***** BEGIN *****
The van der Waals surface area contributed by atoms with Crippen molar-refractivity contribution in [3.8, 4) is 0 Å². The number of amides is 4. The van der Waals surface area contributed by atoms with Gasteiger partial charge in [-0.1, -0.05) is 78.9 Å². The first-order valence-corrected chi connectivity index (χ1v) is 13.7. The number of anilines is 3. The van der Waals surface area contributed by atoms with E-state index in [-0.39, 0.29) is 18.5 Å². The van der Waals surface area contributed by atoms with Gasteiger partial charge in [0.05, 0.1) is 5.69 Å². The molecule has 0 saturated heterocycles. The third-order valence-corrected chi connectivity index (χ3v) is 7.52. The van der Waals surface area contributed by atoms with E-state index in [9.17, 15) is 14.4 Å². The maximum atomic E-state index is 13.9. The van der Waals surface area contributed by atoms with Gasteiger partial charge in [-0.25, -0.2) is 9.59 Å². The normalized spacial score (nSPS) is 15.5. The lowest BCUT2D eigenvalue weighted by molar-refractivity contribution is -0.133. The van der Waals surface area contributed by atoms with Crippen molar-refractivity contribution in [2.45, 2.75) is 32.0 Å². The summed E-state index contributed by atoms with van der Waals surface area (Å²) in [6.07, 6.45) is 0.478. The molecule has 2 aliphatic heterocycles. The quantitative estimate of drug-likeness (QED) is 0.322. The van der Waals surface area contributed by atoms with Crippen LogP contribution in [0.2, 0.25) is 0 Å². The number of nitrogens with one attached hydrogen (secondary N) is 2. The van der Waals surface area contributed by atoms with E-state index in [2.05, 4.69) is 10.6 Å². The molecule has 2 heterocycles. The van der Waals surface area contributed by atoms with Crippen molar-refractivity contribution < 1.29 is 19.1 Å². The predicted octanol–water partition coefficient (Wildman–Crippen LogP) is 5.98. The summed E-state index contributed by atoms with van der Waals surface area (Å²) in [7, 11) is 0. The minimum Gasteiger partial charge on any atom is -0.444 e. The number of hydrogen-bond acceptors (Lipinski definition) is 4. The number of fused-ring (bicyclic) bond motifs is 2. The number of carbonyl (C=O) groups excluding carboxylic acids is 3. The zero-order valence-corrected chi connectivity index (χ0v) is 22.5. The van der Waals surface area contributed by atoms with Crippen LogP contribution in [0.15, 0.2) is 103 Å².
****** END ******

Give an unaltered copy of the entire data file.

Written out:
The van der Waals surface area contributed by atoms with Crippen molar-refractivity contribution in [3.8, 4) is 0 Å². The number of amides is 4. The van der Waals surface area contributed by atoms with Gasteiger partial charge in [-0.1, -0.05) is 78.9 Å². The first-order valence-corrected chi connectivity index (χ1v) is 13.7. The number of anilines is 3. The van der Waals surface area contributed by atoms with E-state index in [-0.39, 0.29) is 18.5 Å². The van der Waals surface area contributed by atoms with Gasteiger partial charge in [0.05, 0.1) is 5.69 Å². The molecule has 0 saturated heterocycles. The third-order valence-corrected chi connectivity index (χ3v) is 7.52. The van der Waals surface area contributed by atoms with E-state index in [9.17, 15) is 14.4 Å². The maximum atomic E-state index is 13.9. The van der Waals surface area contributed by atoms with Gasteiger partial charge in [-0.25, -0.2) is 9.59 Å². The normalized spacial score (nSPS) is 15.5. The lowest BCUT2D eigenvalue weighted by molar-refractivity contribution is -0.133. The van der Waals surface area contributed by atoms with Crippen molar-refractivity contribution in [2.45, 2.75) is 32.0 Å². The summed E-state index contributed by atoms with van der Waals surface area (Å²) in [6.07, 6.45) is 0.478. The molecule has 2 aliphatic heterocycles. The quantitative estimate of drug-likeness (QED) is 0.322. The van der Waals surface area contributed by atoms with Crippen LogP contribution in [0.2, 0.25) is 0 Å². The number of nitrogens with one attached hydrogen (secondary N) is 2. The van der Waals surface area contributed by atoms with E-state index in [2.05, 4.69) is 10.6 Å². The molecule has 2 heterocycles. The van der Waals surface area contributed by atoms with Crippen molar-refractivity contribution < 1.29 is 19.1 Å². The predicted octanol–water partition coefficient (Wildman–Crippen LogP) is 5.98. The summed E-state index contributed by atoms with van der Waals surface area (Å²) in [7, 11) is 0. The minimum Gasteiger partial charge on any atom is -0.444 e. The number of hydrogen-bond acceptors (Lipinski definition) is 4. The number of fused-ring (bicyclic) bond motifs is 2. The number of carbonyl (C=O) groups excluding carboxylic acids is 3. The zero-order valence-corrected chi connectivity index (χ0v) is 22.5. The van der Waals surface area contributed by atoms with Crippen LogP contribution in [0.15, 0.2) is 103 Å².